By starting the discussion with 2011, this article does not do justice to the Terry Ryan'sTwins first round draft ineptitude but does avoid reminding us of many additional years of draft futility.The first round failures

Matthew Moses 2003
Steven Waldrop2004
Matthew Fox 2004 Supplemental
Jay Rainville 2004 Supplemental
Henry Sanchez 2005
Chris Parmelee 2006
Carlos Gutiérrez2008
Shooter Hunt 2008 Supplemental
Matthew Bashore 2009
Alex Wimmers 2010

Successes or partial successes in this time frame include
Aaron Heilman 2000 (drafted but did not sign)
Joe Mauer 2001
Denard Span 2002
Trevor Plouffe 2004
Glen Perkins 2004
Matt Garza 2005
Ben Revere 2007
Aaron Hicks 2008
Kyle Gibson 2009


From 2000 - 2016, about 48% of the Twins first round picks had some type of decent career in the majors.(I put Luke Bard in the disappointment category).There were in this time frame multiyear stretches of futility. I am not sure if this number is historically bad compared to other teams.Revisionist history is not the proper way to evaluate draft selections.In hindsight everyone knows that Mike Trout and Mookie Betts should have been selected.However, most other teams also passed on these talents.A proper way to judge the draft would be compare the Twins long term draft results to other teams based some pre-defined objective criteria.My choices for this criteria would include:Did they make it to the majors, 3 highest years of WAR, number of years played and total war.I would also be interested in median as well as mean results.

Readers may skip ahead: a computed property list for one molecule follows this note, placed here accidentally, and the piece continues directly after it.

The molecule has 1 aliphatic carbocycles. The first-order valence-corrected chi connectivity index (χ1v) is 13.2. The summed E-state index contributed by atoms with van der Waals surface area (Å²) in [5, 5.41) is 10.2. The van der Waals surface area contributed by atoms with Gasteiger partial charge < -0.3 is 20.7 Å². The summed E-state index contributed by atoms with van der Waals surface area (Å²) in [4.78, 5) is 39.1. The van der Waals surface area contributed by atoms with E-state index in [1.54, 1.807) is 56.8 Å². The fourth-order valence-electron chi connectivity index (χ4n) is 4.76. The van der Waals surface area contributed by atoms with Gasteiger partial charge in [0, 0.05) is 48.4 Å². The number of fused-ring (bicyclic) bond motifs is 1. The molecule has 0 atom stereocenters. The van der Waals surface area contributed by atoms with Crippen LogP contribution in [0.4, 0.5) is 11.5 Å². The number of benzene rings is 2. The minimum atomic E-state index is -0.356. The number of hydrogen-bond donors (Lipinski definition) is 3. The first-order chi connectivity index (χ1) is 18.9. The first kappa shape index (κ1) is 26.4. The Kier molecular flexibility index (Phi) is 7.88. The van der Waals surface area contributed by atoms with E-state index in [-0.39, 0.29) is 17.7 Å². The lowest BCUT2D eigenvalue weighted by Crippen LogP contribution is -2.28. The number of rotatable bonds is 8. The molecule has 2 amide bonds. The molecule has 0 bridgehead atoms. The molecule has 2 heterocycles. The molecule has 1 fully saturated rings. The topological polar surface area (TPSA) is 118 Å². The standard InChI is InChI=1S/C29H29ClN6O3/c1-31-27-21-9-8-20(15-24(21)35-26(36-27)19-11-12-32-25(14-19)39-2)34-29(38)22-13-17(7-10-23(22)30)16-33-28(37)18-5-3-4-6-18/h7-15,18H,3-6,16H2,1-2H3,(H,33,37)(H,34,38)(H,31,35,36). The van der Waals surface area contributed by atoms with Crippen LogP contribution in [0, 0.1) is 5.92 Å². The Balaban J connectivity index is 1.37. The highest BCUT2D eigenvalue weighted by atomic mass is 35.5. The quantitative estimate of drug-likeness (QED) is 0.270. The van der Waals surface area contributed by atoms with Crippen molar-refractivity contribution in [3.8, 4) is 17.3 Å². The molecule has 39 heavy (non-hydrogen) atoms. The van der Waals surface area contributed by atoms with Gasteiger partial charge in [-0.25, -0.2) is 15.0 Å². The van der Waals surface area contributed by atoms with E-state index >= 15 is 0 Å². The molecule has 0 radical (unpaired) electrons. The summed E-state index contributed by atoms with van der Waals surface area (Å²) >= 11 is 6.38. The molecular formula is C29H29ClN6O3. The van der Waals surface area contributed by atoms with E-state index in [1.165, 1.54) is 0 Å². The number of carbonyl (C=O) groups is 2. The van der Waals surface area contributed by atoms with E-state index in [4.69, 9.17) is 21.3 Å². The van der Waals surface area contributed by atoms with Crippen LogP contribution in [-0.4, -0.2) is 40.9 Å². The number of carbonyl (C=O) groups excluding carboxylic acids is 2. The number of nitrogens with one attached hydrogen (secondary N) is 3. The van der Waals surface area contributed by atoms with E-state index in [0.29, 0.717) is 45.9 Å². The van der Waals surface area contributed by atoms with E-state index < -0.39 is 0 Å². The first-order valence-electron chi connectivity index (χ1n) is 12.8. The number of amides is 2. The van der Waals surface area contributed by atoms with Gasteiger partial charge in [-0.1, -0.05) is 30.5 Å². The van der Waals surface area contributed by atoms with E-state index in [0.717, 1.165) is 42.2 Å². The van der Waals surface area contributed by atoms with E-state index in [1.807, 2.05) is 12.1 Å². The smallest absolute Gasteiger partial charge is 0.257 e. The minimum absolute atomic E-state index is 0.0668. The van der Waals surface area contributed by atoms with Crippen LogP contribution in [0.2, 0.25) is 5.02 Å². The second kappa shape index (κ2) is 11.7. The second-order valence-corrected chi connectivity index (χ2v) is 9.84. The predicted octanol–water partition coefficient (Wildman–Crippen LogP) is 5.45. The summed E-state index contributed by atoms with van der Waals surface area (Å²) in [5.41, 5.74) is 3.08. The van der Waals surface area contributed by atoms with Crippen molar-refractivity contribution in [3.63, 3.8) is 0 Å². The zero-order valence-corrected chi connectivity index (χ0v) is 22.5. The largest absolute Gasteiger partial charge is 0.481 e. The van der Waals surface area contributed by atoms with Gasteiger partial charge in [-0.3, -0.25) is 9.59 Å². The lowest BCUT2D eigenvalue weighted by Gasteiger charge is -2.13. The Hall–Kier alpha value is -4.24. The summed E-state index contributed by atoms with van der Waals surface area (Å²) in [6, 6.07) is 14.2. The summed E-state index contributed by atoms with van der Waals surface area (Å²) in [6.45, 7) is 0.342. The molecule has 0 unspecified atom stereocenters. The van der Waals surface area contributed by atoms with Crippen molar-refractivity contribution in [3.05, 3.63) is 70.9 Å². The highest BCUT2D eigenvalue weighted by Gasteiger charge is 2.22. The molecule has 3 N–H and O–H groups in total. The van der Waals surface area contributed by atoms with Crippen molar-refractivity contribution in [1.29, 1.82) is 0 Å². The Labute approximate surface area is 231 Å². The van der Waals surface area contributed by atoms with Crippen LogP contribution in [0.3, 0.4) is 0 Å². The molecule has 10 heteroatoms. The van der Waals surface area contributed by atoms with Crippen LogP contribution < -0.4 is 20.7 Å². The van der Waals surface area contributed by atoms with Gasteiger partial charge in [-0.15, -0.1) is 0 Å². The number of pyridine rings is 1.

My instincts are aligned with the theme of the article in that the Terry Ryan was doing a poor job in selecting the Twins first round pick(s) each year.However, I have not seen statistical data comparing his success/failures to those of other MLB teams.Most of the current starting team was signed by Ryan.And there are still promising players in the minors that were drafted under Terry Ryan (such as Jordan Balazovic and Ben Rortvedt)

Presently, it looks like Thad Levine’s is running at about at least a 60 - 80% success rate.Keoni Cavaco is likely to be a disappointment (although he is still young)and it is too early to determine the outcome of Aaron Sabato’s selection.However in order to achieve a higher success rate, they have sacrificed defensive value by choosing mostly bat first college players.There are some long term limitations of this strategy.Some of Levine’s non-first round picks such as Ryan Jeffers are likely to have decent MLB careers.Levine also seems to be doing better in getting value in trades.